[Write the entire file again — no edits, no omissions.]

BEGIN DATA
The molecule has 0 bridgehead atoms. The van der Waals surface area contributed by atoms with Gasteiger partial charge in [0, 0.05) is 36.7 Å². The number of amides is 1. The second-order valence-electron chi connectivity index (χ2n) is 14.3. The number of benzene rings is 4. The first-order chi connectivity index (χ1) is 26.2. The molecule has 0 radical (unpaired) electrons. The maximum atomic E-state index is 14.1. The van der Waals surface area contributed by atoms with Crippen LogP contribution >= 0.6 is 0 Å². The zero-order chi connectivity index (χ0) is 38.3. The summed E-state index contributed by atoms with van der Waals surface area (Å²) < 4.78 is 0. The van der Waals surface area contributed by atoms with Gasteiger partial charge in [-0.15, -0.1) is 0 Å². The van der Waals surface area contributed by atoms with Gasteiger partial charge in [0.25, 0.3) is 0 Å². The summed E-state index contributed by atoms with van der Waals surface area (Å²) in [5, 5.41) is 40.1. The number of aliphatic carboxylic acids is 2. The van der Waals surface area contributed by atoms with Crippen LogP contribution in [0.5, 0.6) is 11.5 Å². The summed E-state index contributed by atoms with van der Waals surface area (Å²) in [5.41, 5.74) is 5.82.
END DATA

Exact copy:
The molecule has 0 bridgehead atoms. The van der Waals surface area contributed by atoms with Gasteiger partial charge in [0, 0.05) is 36.7 Å². The number of amides is 1. The second-order valence-electron chi connectivity index (χ2n) is 14.3. The number of benzene rings is 4. The first-order chi connectivity index (χ1) is 26.2. The molecule has 0 radical (unpaired) electrons. The maximum atomic E-state index is 14.1. The van der Waals surface area contributed by atoms with Crippen LogP contribution >= 0.6 is 0 Å². The zero-order chi connectivity index (χ0) is 38.3. The summed E-state index contributed by atoms with van der Waals surface area (Å²) < 4.78 is 0. The van der Waals surface area contributed by atoms with Gasteiger partial charge in [-0.15, -0.1) is 0 Å². The van der Waals surface area contributed by atoms with Gasteiger partial charge in [0.25, 0.3) is 0 Å². The summed E-state index contributed by atoms with van der Waals surface area (Å²) in [5, 5.41) is 40.1. The number of aliphatic carboxylic acids is 2. The van der Waals surface area contributed by atoms with Crippen LogP contribution in [0.5, 0.6) is 11.5 Å². The summed E-state index contributed by atoms with van der Waals surface area (Å²) in [5.41, 5.74) is 5.82.